Panel: Broadband crucial to public education

Last modified: 1/6/2016 9:08:14 AM
CHARLEMONT — Broadband access may be as crucial to 21st-century public education as paper, pencil and textbooks were in the 20th century, according to education panelists who spoke this week at the Hawlemont Regional School.

Those children without broadband access at home not only miss out on learning opportunities their better-connected peers have, but when it comes to college, they could be at a disadvantage in comparison to students coming from places where broadband is as ubiquitous as electricity.

Speaking to an audience of at least 30 people at the Hawlemont Regional School, Mohawk Trail Regional School teacher Julia White said Mohawk school families with broadband at home can already log-on to Mohawk’s “PowerSchool” — an online grading system that gives both students and their parents information about the student’s grades and even their daily homework assignments.

“All the students’ homework is online and the teachers’ grade books are online,” explained White, a former Charlemont school committee member. While there is still debate about how much information should be put online, said White, there are many advantages in this system.

For instance, students now do their reports and essays on Google Docs — a cloud-based platform — so there’s no more “my dog ate my homework” excuses, because students can do their homework online, and teachers can access it. The students’ log-in and log-out times can also give teachers some indication of time spent on an assignment. Also, Google Docs makes it possible for students to collaborate on an assignment outside of the classroom. Because so much can be done online, more classroom time can now be spent in discussions and “inquiry-based learning,” she said.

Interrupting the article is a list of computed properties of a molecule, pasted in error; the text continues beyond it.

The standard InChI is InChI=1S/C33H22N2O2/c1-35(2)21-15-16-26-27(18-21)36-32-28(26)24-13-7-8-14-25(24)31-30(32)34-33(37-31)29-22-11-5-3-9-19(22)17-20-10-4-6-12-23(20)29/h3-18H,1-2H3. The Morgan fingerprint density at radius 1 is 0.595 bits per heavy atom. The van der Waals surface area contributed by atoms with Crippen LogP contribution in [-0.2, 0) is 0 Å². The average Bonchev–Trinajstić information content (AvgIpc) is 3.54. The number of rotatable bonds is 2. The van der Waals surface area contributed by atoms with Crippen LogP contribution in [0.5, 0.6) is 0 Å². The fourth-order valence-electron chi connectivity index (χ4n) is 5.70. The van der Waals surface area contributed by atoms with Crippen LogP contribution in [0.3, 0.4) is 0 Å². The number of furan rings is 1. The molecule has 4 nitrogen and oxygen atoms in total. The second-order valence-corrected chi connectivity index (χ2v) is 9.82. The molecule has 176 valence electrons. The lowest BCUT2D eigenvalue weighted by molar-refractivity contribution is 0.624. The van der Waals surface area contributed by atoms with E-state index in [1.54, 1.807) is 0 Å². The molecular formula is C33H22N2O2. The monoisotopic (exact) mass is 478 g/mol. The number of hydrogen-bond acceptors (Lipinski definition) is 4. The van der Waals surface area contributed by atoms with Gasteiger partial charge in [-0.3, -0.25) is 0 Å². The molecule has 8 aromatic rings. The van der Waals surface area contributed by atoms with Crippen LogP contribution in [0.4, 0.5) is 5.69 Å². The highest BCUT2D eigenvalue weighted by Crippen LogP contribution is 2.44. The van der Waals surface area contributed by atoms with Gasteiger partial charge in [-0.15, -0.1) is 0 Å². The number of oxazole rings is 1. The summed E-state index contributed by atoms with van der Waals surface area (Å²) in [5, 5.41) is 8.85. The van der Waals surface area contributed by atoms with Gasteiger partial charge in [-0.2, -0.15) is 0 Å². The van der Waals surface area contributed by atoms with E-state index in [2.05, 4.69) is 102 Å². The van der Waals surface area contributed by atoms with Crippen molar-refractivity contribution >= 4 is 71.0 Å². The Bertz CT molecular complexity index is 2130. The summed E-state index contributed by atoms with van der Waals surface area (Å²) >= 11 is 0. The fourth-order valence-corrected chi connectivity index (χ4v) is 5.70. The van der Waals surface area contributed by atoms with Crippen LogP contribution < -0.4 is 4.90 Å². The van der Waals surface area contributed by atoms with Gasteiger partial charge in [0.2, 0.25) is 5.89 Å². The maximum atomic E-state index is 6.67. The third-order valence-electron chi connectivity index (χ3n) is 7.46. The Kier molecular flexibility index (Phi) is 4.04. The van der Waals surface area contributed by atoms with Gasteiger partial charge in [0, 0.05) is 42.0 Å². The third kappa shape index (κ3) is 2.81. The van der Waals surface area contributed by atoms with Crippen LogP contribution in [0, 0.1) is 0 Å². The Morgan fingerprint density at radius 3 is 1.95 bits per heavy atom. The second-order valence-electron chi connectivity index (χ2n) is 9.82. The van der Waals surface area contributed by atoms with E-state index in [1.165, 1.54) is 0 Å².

“Our math curriculum has an online component, where students can watch video clips,” White continued. She said teachers can even get online while the students are working, and give them guidance as they work.

“And what happens to the kids that don’t have it?” asked a woman, referring to at-home broadband.

That’s the problem, White agreed. “If we have 80 percent of students with Internet access and 20 percent that don’t ­­­— the (Mohawk) library stays open an hour after school, but it’s difficult for those who are in sports or in a play (to get computer time). It becomes difficult for students to participate in all the things schools have to offer, if they don’t have (Internet) access at home.”

White said many teachers without broadband in their rural homes are now staying at school until 8 p.m., using Mohawk’s broadband to do their grading and curriculum work.

Mohawk’s new curriculum director, Rachel Porter, said the move to the “Partnership for 21st Century Learning Skills” ( is a mandate by the state. “We have inequity, where our students aren’t getting access that others have. We want our kids to be able to compete, and the state has no concept of our areas not having (broadband).”